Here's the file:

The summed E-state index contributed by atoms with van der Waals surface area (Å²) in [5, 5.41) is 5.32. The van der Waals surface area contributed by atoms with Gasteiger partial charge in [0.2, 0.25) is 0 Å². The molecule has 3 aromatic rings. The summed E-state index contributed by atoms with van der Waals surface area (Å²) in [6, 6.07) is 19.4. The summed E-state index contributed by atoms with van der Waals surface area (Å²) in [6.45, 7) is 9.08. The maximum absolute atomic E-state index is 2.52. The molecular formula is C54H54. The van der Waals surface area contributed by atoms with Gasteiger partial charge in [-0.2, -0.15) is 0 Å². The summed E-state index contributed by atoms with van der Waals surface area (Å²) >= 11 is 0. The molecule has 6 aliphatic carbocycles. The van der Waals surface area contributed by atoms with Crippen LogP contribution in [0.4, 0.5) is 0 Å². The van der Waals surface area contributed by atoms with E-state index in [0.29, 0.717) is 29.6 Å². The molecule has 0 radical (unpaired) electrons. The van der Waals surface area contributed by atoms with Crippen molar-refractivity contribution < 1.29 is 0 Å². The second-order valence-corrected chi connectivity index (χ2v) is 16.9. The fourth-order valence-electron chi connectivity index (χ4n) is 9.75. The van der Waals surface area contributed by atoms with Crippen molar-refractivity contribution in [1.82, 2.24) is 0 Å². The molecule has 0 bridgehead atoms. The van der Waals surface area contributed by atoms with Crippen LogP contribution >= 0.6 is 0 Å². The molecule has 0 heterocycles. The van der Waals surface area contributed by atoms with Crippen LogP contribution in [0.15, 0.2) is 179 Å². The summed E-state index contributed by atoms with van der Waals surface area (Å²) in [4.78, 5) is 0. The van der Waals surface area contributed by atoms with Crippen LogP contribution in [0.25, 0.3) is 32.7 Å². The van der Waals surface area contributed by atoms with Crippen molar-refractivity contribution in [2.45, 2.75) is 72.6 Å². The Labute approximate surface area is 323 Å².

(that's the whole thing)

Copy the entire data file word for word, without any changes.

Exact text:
The summed E-state index contributed by atoms with van der Waals surface area (Å²) in [5, 5.41) is 5.32. The van der Waals surface area contributed by atoms with Gasteiger partial charge in [0.2, 0.25) is 0 Å². The molecule has 3 aromatic rings. The summed E-state index contributed by atoms with van der Waals surface area (Å²) in [6, 6.07) is 19.4. The summed E-state index contributed by atoms with van der Waals surface area (Å²) in [6.45, 7) is 9.08. The maximum absolute atomic E-state index is 2.52. The molecular formula is C54H54. The van der Waals surface area contributed by atoms with Gasteiger partial charge in [-0.2, -0.15) is 0 Å². The summed E-state index contributed by atoms with van der Waals surface area (Å²) >= 11 is 0. The molecule has 6 aliphatic carbocycles. The van der Waals surface area contributed by atoms with Crippen LogP contribution in [0.4, 0.5) is 0 Å². The van der Waals surface area contributed by atoms with E-state index in [0.29, 0.717) is 29.6 Å². The molecule has 0 radical (unpaired) electrons. The van der Waals surface area contributed by atoms with Crippen molar-refractivity contribution < 1.29 is 0 Å². The second-order valence-corrected chi connectivity index (χ2v) is 16.9. The fourth-order valence-electron chi connectivity index (χ4n) is 9.75. The van der Waals surface area contributed by atoms with Crippen molar-refractivity contribution in [1.82, 2.24) is 0 Å². The molecule has 0 bridgehead atoms. The van der Waals surface area contributed by atoms with Crippen LogP contribution >= 0.6 is 0 Å². The molecule has 0 heterocycles. The van der Waals surface area contributed by atoms with Crippen LogP contribution in [0.15, 0.2) is 179 Å². The summed E-state index contributed by atoms with van der Waals surface area (Å²) in [4.78, 5) is 0. The van der Waals surface area contributed by atoms with Crippen LogP contribution in [0.25, 0.3) is 32.7 Å². The van der Waals surface area contributed by atoms with Crippen molar-refractivity contribution in [2.45, 2.75) is 72.6 Å². The Labute approximate surface area is 323 Å².